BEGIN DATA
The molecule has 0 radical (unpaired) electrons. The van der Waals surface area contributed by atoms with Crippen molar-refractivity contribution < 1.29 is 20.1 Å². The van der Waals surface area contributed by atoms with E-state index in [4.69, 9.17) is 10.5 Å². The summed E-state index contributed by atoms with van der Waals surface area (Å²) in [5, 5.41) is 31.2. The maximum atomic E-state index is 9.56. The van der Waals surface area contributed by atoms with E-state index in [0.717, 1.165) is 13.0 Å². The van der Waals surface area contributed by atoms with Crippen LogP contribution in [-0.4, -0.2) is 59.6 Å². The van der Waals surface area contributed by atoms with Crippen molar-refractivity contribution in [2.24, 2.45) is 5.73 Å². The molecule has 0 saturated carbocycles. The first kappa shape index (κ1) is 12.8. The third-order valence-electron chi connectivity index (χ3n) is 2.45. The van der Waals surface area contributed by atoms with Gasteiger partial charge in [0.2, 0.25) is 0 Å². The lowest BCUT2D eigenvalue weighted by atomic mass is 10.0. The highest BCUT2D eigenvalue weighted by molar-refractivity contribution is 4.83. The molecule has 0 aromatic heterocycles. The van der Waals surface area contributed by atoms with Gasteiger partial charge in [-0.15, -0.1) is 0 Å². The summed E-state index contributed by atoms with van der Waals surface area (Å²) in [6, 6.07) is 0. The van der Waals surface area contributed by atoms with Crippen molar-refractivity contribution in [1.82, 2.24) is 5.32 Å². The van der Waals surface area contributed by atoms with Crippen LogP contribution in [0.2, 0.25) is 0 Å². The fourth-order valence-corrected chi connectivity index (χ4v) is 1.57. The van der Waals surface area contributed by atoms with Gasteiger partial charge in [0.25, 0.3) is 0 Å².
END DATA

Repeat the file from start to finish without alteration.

The molecule has 0 radical (unpaired) electrons. The van der Waals surface area contributed by atoms with Crippen molar-refractivity contribution < 1.29 is 20.1 Å². The van der Waals surface area contributed by atoms with E-state index in [4.69, 9.17) is 10.5 Å². The summed E-state index contributed by atoms with van der Waals surface area (Å²) in [5, 5.41) is 31.2. The maximum atomic E-state index is 9.56. The van der Waals surface area contributed by atoms with E-state index in [0.717, 1.165) is 13.0 Å². The van der Waals surface area contributed by atoms with Crippen LogP contribution in [-0.4, -0.2) is 59.6 Å². The van der Waals surface area contributed by atoms with Crippen molar-refractivity contribution in [2.24, 2.45) is 5.73 Å². The molecule has 0 saturated carbocycles. The first kappa shape index (κ1) is 12.8. The third-order valence-electron chi connectivity index (χ3n) is 2.45. The van der Waals surface area contributed by atoms with Gasteiger partial charge in [0.2, 0.25) is 0 Å². The lowest BCUT2D eigenvalue weighted by atomic mass is 10.0. The highest BCUT2D eigenvalue weighted by molar-refractivity contribution is 4.83. The molecule has 0 aromatic heterocycles. The van der Waals surface area contributed by atoms with Gasteiger partial charge in [-0.15, -0.1) is 0 Å². The summed E-state index contributed by atoms with van der Waals surface area (Å²) in [6, 6.07) is 0. The van der Waals surface area contributed by atoms with Crippen molar-refractivity contribution in [1.82, 2.24) is 5.32 Å². The van der Waals surface area contributed by atoms with Crippen LogP contribution in [0.2, 0.25) is 0 Å². The fourth-order valence-corrected chi connectivity index (χ4v) is 1.57. The van der Waals surface area contributed by atoms with Gasteiger partial charge in [0.25, 0.3) is 0 Å².